New memberUsername: Pdomingos
Post Number: 1
Platinum MemberUsername: Jan_b_vigne
Post Number: 18286
You're confused about bit rate and CD's. If there is a "CD" insignia on the label of the disc, it is a 16 bit format. International standards insist it must be a 16 bit format. Period.
The mix may have been done at 24 bits but the CD itself MUST be finalized at 16 bits.
The 18 bit DAC in the player is using a technologically debatable technique to convert digital bits to an analogue music stream. It is still reading a 16 bit disc.
If the bulk of your CD discs will not set up, you bought a broken vintage player.
This is a common issue as players get older and the laser assembly no longer tracks the subcode data at the start of a disc.
IF you can find someone willing to look at the unit, you may get by with a thorough cleaning on the laser rails and a replacement of the old grease with new. Then the laser will be re-aligned to standard tracking functions.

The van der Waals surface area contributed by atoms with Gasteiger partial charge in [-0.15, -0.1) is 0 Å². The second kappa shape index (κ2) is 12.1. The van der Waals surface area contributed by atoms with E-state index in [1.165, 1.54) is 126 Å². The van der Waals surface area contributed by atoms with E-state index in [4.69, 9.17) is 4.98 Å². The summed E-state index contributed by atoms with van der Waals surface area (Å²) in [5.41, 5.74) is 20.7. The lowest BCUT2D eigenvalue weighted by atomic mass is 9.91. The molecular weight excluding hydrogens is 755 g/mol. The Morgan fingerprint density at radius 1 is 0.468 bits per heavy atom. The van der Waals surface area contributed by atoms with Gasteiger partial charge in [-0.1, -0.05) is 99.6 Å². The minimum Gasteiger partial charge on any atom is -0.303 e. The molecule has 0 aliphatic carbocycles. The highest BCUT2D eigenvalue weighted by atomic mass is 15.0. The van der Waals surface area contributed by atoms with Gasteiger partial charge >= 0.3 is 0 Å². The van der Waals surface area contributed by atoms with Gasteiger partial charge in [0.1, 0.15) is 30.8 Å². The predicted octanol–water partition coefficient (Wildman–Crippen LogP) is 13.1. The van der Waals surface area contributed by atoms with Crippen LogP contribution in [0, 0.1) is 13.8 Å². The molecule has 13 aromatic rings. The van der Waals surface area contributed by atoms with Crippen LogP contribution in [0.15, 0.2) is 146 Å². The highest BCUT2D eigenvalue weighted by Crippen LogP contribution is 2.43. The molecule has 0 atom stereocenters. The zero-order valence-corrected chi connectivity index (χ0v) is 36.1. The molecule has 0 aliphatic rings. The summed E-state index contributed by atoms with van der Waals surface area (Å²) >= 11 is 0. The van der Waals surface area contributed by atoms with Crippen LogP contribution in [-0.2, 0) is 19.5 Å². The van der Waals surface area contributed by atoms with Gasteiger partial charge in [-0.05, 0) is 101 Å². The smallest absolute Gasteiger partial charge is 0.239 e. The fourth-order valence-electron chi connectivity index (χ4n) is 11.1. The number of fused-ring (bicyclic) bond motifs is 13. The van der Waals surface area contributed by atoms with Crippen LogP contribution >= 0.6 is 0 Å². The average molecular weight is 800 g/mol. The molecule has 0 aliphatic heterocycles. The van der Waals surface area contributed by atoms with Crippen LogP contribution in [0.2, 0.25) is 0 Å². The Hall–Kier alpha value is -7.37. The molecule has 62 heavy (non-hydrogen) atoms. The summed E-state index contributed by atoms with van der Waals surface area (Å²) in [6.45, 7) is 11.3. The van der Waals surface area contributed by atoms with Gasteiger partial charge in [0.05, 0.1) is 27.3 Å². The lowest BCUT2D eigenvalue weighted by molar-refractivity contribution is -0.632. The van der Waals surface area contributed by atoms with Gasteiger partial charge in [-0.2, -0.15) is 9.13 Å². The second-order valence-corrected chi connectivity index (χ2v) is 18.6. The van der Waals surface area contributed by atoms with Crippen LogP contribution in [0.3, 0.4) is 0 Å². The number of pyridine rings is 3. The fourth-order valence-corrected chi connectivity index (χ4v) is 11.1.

Most shops will be less interested in repairing old CD players for many reasons. Mostly, old, broken CD players are discarded/recycled and you go buy new.
Gold MemberUsername: Magfan
Post Number: 3381
But that's probably not the fix. Even relubricating the laser mechanism probably won't do it.
Problems center around the Laser, as Jan notes. Spares are difficult to obtain, even if the mechanism is one of the more popular ones, like maybe sourced from SONY or PHILIPS.
The brand is owned by PANASONIC. I don't know if Panasonic makes transports or not.
New memberUsername: Minuiano
Post Number: 9